One Good Turn (2006), by Kate Atkinson is my second reading of the Jackson Brodie series, started with Case Histories in 2004. Summary from Book Depository:
It is the Edinburgh Festival. People queuing for a lunchtime show witness a road-rage incident – an incident which changes the lives of everyone involved. Jackson Brodie, ex-army, ex-police, ex-private detective, is also an innocent bystander – until he becomes a suspect. With Case Histories, Kate Atkinson showed how brilliantly she could explore the crime genre and make it her own. In One Good Turn she takes her masterful plotting one step further. Like a set of Russian dolls each thread of the narrative reveals itself to be related to the last. Her Dickensian cast of characters are all looking for love or money and find it in surprising places. As ever with Atkinson what each one actually discovers is their true self. Unputdownable and triumphant, One Good Turn is a sharply intelligent read that is also percipient, funny, and totally satisfying.
The following review is spoiler-free:
This is my second reading by Kate Atkinson. Apparently, I am reading the series backwards, having read When Will There Be Good News? last summer, but this does not take the pleasure out of the reading. I was already familiar with Jackson Brodie and Louise appears in this novel for the first time, although I was already familiar with her. The rest of the characters come from the previous novel, Case Histories, which I haven’t read yet, but apparently Julia also appears on it, and she is the reason why Jackson is in Edinburgh. What I loved the most is that the characters are very, very complex. Like real human beings, they have many layers and it takes yet another chapter to get to really know what they really think or who they really are. But, at the same time, they change with every chapter and it gets even more interesting to know them and the reasons behind their behaviour. These are the main characters:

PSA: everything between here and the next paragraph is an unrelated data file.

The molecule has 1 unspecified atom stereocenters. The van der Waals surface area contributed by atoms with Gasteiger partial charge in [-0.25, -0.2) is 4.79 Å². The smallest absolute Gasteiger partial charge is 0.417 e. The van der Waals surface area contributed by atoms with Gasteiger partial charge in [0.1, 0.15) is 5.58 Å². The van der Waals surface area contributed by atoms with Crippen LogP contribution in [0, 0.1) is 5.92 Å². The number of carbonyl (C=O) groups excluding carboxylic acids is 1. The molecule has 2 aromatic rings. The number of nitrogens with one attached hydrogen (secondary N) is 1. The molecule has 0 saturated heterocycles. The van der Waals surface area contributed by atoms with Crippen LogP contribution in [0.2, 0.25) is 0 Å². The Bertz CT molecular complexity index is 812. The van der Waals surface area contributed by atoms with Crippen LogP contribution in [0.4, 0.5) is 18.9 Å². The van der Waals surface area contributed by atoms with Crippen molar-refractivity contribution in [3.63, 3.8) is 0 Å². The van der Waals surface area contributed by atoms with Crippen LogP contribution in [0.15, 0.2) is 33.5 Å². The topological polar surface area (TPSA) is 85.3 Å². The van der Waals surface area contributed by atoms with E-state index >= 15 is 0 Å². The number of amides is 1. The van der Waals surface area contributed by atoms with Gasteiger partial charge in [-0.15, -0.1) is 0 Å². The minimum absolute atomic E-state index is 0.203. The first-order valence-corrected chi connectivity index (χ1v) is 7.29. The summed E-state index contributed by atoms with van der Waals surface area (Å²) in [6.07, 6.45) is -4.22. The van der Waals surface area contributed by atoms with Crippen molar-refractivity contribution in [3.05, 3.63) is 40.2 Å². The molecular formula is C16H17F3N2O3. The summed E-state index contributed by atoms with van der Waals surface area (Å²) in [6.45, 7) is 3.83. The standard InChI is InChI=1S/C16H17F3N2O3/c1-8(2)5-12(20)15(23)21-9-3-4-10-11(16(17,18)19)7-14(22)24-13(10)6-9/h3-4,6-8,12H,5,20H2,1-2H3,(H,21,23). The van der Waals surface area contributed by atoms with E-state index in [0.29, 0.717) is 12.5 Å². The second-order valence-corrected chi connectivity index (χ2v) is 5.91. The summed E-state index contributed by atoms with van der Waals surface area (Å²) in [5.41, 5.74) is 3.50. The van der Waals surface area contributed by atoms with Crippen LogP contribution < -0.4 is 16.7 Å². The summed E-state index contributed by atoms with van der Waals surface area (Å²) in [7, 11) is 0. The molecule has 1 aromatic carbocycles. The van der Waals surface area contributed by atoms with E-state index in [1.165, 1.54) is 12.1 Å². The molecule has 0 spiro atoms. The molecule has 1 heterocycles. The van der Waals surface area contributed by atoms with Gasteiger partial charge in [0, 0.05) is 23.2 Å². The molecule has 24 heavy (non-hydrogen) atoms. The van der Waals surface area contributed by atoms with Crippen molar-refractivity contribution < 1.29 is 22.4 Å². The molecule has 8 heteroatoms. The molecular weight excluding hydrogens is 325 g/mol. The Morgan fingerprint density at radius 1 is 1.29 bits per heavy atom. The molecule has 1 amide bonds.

- Jackson: An ex-detective dating Julia, an actress who is working at the Edinburgh Festival.
- Louise: A Scottish detective with a fourteen-year old.
- Gloria: A rich housewife.
- Martin: A best-selling author of crime novels.
In a typical Atkinson move, the plot is easy to follow, yet complex enough the make the reading challenging and addictive. The story (or stories!) is told from the point of view of Jackson, Louise, Gloria, Martin and a unkown man. In a very modern-apporach, their lives seem to be connected in any unthinkable way. Also, Atkinson makes a great use of the Matryoshka structure, imitating the Russian dolls, there is a story within a story, blurring the limits between real life and fiction.
Like great crime novels, One Good Turn denounces different social realities and flaws. From Gloria’s status as a rich housewife to Louise’s struggle with her fourteen-year old with complete access to the Internet and a good private education, there are a lot of questions to be answered. Atkinson makes them to the reader, in an attempt to make us reflect and reach a conclusion for ourselves. Morality is then, key to read One Good Turn and review it.
For me it was that relative morality what made me enjoy the novel the most. Atkinson does not want to lecture the reader, there is not a didactic purpose: the characters are flawed (just like real-life people) and they know it and try to make the most of life. Then, they behave according to their personal situation and their problems and whether that behaviour is justified, moral or ethic is for each of us to judge yet, highly justified by the events in the story. There is no good/bad division in this book. Everything is grey.
So, One Good Turn is a great read, a great novel in every sense of the word. I am becoming a huge fan of Kate Atkinson and plan on reading the whole Jackson Brodie series. I recommend this novel to anyone who likes crime fiction. It is so rich and it has so many layers of interpretation that every reader will get a different interpretation and a different story.
Also, Atkinson put the English detective novel back on the spotlight when book shops are flooded with detective fiction and is difficult to distinguish good, high-quality reading from more commercial and forgettable literature. She is definitely a must-read for fans of the genre and her novels will make the reader reflect on long-held assumptions and beliefs. A five-star reading!